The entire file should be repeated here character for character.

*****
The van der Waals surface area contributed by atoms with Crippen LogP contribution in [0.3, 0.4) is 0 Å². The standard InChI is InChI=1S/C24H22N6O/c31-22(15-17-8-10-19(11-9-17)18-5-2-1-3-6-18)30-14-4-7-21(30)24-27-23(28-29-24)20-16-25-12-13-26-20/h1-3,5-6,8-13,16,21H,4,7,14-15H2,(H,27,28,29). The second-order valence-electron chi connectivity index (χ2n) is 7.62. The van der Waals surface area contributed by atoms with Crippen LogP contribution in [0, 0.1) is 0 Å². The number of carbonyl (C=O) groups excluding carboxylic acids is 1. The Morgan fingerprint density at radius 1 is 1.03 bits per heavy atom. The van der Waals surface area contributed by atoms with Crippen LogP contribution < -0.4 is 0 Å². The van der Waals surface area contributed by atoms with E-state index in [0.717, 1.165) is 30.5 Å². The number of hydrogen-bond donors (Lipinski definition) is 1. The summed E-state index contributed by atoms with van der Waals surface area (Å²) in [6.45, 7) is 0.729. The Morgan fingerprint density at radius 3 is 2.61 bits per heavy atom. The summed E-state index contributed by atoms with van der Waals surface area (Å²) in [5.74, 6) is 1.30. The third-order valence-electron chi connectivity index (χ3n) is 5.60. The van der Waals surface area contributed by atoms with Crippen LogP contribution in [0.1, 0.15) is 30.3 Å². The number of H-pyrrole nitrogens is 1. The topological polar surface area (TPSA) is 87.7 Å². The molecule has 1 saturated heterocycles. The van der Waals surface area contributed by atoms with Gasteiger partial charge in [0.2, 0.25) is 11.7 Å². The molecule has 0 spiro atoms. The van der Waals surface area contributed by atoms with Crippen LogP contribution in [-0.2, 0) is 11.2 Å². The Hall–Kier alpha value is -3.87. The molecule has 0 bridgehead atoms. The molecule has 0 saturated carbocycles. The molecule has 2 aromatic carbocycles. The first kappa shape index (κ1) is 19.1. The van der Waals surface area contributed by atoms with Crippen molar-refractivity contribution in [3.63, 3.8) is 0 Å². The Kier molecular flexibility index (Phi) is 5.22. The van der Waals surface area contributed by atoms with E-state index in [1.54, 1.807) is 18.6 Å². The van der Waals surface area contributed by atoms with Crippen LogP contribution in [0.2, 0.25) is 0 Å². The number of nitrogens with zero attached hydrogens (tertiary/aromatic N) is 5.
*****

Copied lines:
The van der Waals surface area contributed by atoms with Crippen LogP contribution in [0.3, 0.4) is 0 Å². The standard InChI is InChI=1S/C24H22N6O/c31-22(15-17-8-10-19(11-9-17)18-5-2-1-3-6-18)30-14-4-7-21(30)24-27-23(28-29-24)20-16-25-12-13-26-20/h1-3,5-6,8-13,16,21H,4,7,14-15H2,(H,27,28,29). The second-order valence-electron chi connectivity index (χ2n) is 7.62. The van der Waals surface area contributed by atoms with Crippen LogP contribution in [0, 0.1) is 0 Å². The number of carbonyl (C=O) groups excluding carboxylic acids is 1. The Morgan fingerprint density at radius 1 is 1.03 bits per heavy atom. The van der Waals surface area contributed by atoms with Crippen LogP contribution < -0.4 is 0 Å². The van der Waals surface area contributed by atoms with E-state index in [0.717, 1.165) is 30.5 Å². The number of hydrogen-bond donors (Lipinski definition) is 1. The summed E-state index contributed by atoms with van der Waals surface area (Å²) in [6.45, 7) is 0.729. The Morgan fingerprint density at radius 3 is 2.61 bits per heavy atom. The summed E-state index contributed by atoms with van der Waals surface area (Å²) in [5.74, 6) is 1.30. The third-order valence-electron chi connectivity index (χ3n) is 5.60. The van der Waals surface area contributed by atoms with Crippen LogP contribution in [0.1, 0.15) is 30.3 Å². The number of H-pyrrole nitrogens is 1. The topological polar surface area (TPSA) is 87.7 Å². The molecule has 1 saturated heterocycles. The van der Waals surface area contributed by atoms with Gasteiger partial charge in [0.2, 0.25) is 11.7 Å². The molecule has 0 spiro atoms. The van der Waals surface area contributed by atoms with Crippen LogP contribution in [-0.2, 0) is 11.2 Å². The Hall–Kier alpha value is -3.87. The molecule has 0 bridgehead atoms. The molecule has 0 saturated carbocycles. The molecule has 2 aromatic carbocycles. The first kappa shape index (κ1) is 19.1. The van der Waals surface area contributed by atoms with Crippen molar-refractivity contribution in [3.63, 3.8) is 0 Å². The Kier molecular flexibility index (Phi) is 5.22. The van der Waals surface area contributed by atoms with E-state index in [1.54, 1.807) is 18.6 Å². The van der Waals surface area contributed by atoms with Crippen LogP contribution in [0.2, 0.25) is 0 Å². The number of nitrogens with zero attached hydrogens (tertiary/aromatic N) is 5.